As Cone brought down the knife, Stephens caught the blade with his right hand, severing the tendons between his thumb and forefinger. Bystanders finally succeeded in pulling Cone off of Stephens. Fortunately, amongst these bystanders were three doctors, including an army surgeon, who were able to bind Stephens’ wounds. Despite receiving six stab wounds (including one perilously close to his heart), Stephens survived the encounter. Judge Cone was arrested and charged with assault with the intent to murder but Stephens refused to press charges. Cone pleaded to a lesser charge and paid a fine of eight hundred dollars.

Any remaining discord amongst the Whigs over Stephens' actions regarding the Clayton Compromise evaporated in the days following the incident. Stephens and the Georgia Whigs were able to use the attack to the fullest political advantage against Democrats unable to mount an effective defense. On the date this letter was written, while Cone was expressing his sincerest regrets, Stephens was attending a rally in support of Whig party candidate, Zachary Taylor. Draped in the mantle of near-martyrdom Stephens was pulled through the streets of Atlanta and praised as a hero for the cause. Stephens forgave Cone for the assault and the two maintained a cordial relationship thereafter.3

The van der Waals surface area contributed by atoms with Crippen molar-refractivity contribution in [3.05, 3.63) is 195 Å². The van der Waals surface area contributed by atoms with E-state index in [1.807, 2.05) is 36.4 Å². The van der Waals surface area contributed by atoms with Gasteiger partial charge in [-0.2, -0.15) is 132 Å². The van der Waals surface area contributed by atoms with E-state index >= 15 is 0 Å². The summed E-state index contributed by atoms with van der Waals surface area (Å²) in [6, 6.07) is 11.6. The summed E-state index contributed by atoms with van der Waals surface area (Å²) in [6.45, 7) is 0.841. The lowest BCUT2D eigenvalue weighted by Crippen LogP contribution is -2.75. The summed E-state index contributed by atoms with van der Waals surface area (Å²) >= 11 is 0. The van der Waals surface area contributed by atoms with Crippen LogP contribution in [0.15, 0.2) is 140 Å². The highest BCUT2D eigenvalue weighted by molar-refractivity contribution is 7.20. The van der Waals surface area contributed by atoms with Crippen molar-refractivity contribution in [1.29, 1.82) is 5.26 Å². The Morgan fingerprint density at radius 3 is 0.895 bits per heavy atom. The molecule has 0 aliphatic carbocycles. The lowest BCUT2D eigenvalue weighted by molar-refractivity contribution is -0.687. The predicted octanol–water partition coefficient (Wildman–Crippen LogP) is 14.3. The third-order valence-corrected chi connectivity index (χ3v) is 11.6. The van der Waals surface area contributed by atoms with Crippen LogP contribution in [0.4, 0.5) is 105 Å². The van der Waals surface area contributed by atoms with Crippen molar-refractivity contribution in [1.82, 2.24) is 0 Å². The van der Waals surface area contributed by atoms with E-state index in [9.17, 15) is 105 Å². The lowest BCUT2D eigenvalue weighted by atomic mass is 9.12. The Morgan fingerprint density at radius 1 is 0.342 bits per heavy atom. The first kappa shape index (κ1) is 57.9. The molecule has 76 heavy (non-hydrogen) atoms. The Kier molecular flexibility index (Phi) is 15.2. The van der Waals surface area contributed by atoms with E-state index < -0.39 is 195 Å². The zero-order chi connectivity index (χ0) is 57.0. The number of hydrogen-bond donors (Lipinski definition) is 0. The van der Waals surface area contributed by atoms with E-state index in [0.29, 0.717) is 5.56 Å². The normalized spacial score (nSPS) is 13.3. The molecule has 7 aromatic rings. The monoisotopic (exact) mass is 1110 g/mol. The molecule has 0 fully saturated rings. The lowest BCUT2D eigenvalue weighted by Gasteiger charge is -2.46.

Jennifer V. Mitchell, Head of Manuscripts Processing, LSU Libraries Special Collections

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1 Francis H. Cone Letter, Mss. 5141, Louisiana and Lower Mississippi Valley Collections, LSU Libraries, Baton Rouge, La.

2 Schott, Thomas Edwin. Alexander H. Stephens of Georgia: a biography. (Baton Rouge: Louisiana State University Press, 1996), 87.

3 Description of the event pieced together from: Federal Union (Milledgeville, GA), September 19, 1848; Recorder (Milledgeville, GA), September 12, 1848; Schott, Alexander H. Stephens, 91-93.

review of Civil War Treasures:
Most Unfortunate Difficulty: Political Conflict in the Pre-Civil War Era
, by Mitchell, Jennifer V., Civil War Book Review, (Spring 2014).